Originally Posted by Learch
I will say this, I love seeing lightning when I am out in the wilderness.
I was on one fire where a 19 year old Zuni Native American was killed by lightning. I was night shift and not involved. On the Mogollon rim near Payson Arizona. That ridge has more lightning tree strikes than anyplace I've been. Seemed like every 12th tree hit in some places.
Despite that tragedy I loved being out in a storm.
Huddled under a tarp while it would absolutely hammer all around.
I was next to a guy who got hit.
Two friends got hit. I wasn't there for either of those events.
One was seriously concussed.
The other was near a fence.
I saw in an earlier link where someone asserted that lightning isn't attracted to metal.
I couldn't disagree more.
Its how it is attracted to metal only in the segments it takes that is interesting.
A kid near Morgan Lake in La Grande was killed by lightning a few decades ago.
Lightning hit a larger Pondo next to the lake. Part way down it jumped from the tree to the kid. There was another lad in-between the boy killed and the tree. The kid that was hit and killed had a metal brace in his leg. The lightning strike took a longer route to get to that young one.
Lightning jumps from tree to tree or to the ground all the time. Next to a choker cable in one instance I remember.
I recall vividly a wildlife tree metal tag that got hit.
4" of metal that somehow greased the path.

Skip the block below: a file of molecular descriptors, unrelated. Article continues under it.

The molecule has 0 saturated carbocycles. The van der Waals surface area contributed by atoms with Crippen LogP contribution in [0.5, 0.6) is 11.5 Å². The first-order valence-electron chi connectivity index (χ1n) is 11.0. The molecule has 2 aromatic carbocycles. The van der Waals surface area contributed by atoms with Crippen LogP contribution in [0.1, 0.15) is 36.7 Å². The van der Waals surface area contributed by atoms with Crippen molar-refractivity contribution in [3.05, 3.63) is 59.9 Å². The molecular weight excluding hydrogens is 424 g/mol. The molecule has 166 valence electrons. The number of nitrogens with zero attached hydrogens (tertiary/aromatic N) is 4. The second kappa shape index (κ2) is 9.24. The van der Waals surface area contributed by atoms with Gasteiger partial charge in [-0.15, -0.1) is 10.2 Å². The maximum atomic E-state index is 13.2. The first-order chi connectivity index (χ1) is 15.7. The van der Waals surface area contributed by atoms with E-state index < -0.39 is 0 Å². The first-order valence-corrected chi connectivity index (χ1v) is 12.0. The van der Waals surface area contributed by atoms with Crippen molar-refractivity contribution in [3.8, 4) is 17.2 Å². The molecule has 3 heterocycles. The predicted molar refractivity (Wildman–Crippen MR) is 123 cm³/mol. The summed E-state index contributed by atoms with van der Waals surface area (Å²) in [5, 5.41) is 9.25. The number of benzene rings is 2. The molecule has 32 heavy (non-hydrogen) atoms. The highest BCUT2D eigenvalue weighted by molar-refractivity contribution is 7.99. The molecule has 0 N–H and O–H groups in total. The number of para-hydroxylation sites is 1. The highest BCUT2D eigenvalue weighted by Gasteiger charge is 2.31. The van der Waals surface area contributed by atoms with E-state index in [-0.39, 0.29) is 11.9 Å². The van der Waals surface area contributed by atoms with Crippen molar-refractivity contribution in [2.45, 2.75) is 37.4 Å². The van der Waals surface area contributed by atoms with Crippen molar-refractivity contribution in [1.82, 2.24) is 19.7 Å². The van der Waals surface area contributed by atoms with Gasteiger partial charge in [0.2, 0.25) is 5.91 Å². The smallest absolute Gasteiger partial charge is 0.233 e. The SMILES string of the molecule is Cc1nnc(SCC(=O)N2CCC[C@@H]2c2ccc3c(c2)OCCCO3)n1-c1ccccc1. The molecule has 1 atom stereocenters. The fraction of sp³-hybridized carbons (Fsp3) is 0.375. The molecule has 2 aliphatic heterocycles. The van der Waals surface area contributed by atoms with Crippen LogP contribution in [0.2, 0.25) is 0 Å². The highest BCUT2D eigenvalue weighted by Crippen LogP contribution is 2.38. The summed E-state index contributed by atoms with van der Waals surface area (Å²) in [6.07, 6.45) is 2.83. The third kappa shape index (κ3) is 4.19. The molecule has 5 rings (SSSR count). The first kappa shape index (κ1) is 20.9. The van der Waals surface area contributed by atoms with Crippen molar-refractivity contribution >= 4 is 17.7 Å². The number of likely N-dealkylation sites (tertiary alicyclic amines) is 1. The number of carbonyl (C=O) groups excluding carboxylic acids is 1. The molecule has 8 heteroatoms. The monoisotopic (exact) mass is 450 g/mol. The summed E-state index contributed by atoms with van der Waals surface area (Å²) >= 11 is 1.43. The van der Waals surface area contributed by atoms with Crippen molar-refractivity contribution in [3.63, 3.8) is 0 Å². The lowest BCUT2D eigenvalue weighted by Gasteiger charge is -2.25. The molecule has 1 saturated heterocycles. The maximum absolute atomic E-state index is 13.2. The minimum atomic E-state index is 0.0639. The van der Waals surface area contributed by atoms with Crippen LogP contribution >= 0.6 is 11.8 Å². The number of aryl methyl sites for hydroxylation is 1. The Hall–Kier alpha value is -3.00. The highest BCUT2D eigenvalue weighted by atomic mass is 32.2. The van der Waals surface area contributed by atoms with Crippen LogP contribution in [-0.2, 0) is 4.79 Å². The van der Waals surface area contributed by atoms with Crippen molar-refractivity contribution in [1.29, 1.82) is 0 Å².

Another guy who was in a prescribed fire class I was in got hit by lightning in the Grand Canyon. I thought it was going to be this incredible story. God and nature. People running screaming on the edge of some cliff.
He was on a corded phone up in a Park Service building on the North Rim.
That little bit of phone wire took the strike inside the building exactly to his head. He was OK when I knew him. Did have to take a more serious physical prior to each fire season.
While pure water is not a conductor many wet substances conduct better than dry. Lightning typically hits wetter trees like white/grand fir. AKA piss fir.
Unless its top of the cloud to ground strikes like most of the 1967 September storm in N Cal and Oregon. For some reason those lighting bolts hit dryer fuels like long dead snags. Means more fires.
The longest strike we have documented is a 12 miler in Colorado front country.
It reached out along the mountains and came down to kill some guy in a place where they didn't even see the T-storm.
I don't understand lightning.
But I do know don't stand next to a vehicle when the antennas are doing the static hairdo thing.